safety. The Austrians were rapidly advancing; on entering the papal
territory, they had proclaimed an amnesty, from the benefits of which
Prince Louis Napoleon, General Zucchi, and the inhabitants of Modena,
were, however, excepted. The strangers who had taken part in the
insurrection were to be arrested and treated with all the severity
of the law.

The young people who had flocked from Modena, Milan, and from all Italy,
to enroll themselves under the banner of the Roman revolution, now found
it necessary to seek safety from the pursuing Austrians in flight.

Louis Napoleon also had no time to lose; each moment lost might render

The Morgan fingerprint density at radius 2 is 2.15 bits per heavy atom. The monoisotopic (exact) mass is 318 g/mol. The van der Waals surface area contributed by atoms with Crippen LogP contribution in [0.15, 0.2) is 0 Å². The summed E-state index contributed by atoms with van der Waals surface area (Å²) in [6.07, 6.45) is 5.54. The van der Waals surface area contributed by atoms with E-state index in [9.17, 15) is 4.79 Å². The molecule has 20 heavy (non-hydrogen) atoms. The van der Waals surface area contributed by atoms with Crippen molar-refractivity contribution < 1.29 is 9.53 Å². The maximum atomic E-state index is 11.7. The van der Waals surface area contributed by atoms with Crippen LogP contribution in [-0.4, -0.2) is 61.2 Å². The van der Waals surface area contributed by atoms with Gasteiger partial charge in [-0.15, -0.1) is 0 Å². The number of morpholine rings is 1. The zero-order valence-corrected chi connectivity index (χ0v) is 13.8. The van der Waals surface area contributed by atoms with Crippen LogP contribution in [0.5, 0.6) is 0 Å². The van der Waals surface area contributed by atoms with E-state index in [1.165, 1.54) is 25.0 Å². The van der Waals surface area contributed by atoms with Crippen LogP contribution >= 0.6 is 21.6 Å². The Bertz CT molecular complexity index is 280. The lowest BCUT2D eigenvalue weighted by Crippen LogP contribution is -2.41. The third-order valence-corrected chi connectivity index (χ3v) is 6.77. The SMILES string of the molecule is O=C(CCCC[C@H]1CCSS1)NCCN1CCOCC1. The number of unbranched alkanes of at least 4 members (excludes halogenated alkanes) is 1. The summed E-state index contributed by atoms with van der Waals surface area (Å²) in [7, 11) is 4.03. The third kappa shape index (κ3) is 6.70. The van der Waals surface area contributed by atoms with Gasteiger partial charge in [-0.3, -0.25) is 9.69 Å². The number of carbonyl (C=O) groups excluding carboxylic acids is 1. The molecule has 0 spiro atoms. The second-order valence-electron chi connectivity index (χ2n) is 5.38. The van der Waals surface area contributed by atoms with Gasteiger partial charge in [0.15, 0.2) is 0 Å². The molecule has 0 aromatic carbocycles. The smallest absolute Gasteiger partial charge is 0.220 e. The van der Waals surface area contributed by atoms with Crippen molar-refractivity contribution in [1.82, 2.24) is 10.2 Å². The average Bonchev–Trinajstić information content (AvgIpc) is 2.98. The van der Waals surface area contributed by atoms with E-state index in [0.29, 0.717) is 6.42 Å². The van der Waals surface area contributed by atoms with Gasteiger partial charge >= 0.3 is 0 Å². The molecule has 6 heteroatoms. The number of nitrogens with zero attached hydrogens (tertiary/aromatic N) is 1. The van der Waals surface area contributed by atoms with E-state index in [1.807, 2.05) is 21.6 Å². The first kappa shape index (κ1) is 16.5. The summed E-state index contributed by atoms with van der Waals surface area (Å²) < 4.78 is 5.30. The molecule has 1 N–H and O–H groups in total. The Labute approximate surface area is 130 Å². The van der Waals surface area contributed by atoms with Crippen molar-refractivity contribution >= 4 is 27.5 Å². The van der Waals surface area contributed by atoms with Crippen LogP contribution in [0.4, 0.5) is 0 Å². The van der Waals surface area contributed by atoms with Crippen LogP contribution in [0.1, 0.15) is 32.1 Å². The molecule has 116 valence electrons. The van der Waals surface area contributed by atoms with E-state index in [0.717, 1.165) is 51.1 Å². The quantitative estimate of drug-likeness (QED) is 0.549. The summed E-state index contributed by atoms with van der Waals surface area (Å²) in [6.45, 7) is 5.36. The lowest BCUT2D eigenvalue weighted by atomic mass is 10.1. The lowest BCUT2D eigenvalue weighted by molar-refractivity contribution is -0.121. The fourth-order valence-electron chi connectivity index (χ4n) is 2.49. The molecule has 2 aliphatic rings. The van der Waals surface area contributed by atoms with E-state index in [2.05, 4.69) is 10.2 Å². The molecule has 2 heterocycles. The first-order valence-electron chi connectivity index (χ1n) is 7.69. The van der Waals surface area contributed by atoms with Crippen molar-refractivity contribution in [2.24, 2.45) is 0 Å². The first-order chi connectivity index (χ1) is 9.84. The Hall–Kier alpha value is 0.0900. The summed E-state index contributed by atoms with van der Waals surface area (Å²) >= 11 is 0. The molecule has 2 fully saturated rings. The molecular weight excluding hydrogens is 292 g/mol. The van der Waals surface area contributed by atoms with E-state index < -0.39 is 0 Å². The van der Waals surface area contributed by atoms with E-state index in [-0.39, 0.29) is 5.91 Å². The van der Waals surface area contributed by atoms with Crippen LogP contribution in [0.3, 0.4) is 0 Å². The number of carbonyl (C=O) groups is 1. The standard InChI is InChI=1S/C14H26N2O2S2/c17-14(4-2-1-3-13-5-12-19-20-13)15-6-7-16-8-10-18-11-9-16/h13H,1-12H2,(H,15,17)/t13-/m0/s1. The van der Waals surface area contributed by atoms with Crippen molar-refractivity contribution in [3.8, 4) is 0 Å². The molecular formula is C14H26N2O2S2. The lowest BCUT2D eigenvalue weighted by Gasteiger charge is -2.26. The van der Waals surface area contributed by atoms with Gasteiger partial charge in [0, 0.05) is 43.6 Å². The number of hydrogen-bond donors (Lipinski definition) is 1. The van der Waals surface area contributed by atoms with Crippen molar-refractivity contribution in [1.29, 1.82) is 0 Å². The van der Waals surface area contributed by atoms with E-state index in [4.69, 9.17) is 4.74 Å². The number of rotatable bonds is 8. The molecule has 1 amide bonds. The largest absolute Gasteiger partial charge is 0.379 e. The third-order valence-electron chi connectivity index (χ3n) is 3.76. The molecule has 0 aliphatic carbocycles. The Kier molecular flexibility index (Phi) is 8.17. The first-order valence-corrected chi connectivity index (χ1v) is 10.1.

flight impossible! Hortense was weary and ill, but she now had no time
to think of herself; she must first save her son, then she could die,
but not sooner.

With perfect composure she prepared for her double (her feigned and her
real) departure.

Outwardly, she purposed embarking with her son at Corfu; secretly, it
was her intention to fly to England through France! But the English
passport that she had received for this purpose mentioned two sons, and
Hortense now possessed but one; and it was necessary for her to provide
a substitute for the one she had lost.

She found one in the person of the young Marquis Zappi, who, compromised
more than all the rest, joyfully accepted the proposition of the Duchess
of St. Leu, promising to conform himself wholly to her arrangements,
without knowing her plans and without being initiated in her secrets.